Project description:Fatty acid oxidation was studied in the presence of inhibitors of carnitine palmitoyltransferase I (CPT I), in normal and in peroxisome-proliferated rat hepatocytes. The oxidation decreased in mitochondria, as expected, but in peroxisomes it increased. These two effects were seen, in variable proportions, with (+)-decanoylcarnitine, 2-tetradecylglycidic acid (TDGA) and etomoxir. The decrease in mitochondrial oxidation (ketogenesis) affected saturated fatty acids with 12 or more carbon atoms, whereas the increase in peroxisomal oxidation (H2O2 production) affected saturated fatty acids with 8 or more carbon atoms. The peroxisomal increase was sensitive to chlorpromazine, a peroxisomal inhibitor. To study possible mechanisms, palmitoyl-, octanoyl- and acetyl-carnitine acyltransferase activities were measured, in homogenates and in subcellular fractions from control and TDGA-treated cells. The palmitoylcarnitine acyltransferase was inhibited, as expected, but the octanoyltransferase activity also decreased. The CoA derivative of TDGA was synthesized and tentatively identified as being responsible for inhibition of the octanoylcarnitine acyltransferase. These results show that inhibitors of the mitochondrial CPT I may also inhibit the peroxisomal octanoyl transferase; they also support the hypothesis that the octanoyltransferase has the capacity to control or regulate peroxisomal fatty acid oxidation.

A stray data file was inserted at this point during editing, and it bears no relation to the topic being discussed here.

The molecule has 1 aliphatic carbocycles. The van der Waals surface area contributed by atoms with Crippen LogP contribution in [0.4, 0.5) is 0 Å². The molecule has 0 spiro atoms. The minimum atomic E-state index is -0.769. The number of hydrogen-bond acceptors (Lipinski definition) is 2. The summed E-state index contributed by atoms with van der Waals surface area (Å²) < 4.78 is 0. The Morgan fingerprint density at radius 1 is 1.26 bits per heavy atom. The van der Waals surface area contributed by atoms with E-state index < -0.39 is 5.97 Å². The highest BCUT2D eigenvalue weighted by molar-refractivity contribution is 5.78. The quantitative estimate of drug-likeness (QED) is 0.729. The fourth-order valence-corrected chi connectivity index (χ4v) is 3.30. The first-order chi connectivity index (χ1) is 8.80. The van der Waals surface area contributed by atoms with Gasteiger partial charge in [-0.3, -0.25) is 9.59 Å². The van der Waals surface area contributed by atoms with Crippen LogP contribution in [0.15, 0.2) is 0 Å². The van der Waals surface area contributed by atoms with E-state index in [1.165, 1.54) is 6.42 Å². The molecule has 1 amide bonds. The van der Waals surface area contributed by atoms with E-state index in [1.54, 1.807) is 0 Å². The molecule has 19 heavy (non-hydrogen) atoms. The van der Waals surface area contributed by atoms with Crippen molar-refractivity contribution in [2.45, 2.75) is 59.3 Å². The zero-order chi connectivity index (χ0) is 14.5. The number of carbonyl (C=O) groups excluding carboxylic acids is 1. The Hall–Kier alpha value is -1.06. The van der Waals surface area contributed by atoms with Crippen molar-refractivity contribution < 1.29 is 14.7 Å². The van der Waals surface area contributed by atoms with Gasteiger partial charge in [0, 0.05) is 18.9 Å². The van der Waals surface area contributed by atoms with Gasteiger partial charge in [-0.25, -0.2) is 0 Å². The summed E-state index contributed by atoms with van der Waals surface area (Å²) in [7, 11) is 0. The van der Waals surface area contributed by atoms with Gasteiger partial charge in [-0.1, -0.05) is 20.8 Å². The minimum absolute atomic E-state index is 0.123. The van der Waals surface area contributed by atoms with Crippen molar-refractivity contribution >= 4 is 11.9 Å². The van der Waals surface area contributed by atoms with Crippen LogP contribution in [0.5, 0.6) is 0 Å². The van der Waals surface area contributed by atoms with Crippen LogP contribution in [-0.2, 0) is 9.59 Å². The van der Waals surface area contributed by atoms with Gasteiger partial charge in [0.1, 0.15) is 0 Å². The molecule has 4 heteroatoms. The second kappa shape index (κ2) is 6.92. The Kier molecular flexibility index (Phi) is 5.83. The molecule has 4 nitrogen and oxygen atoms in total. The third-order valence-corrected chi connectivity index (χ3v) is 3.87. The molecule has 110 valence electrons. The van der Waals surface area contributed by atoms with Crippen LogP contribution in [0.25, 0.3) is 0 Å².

Project description:We examined the potential of overt carnitine palmitoyltransferase (CPT I) to control the hepatic catabolism of palmitoyl-CoA in suckling and adult rats, using a conceptually simplified model of fatty acid oxidation and ketogenesis. By applying top-down control analysis, we quantified the control exerted by CPT I over total carbon flux from palmitoyl-CoA to ketone bodies and carbon dioxide. Our results show that in both suckling and adult rat, CPT I exerts very significant control over the pathways under investigation. However, under the sets of conditions we studied, less control is exerted by CPT I over total carbon flux in mitochondria isolated from suckling rats than in those isolated from adult rats. Furthermore the flux control coefficient of CPT I changes with malonyl-CoA concentration and ATP turnover rate.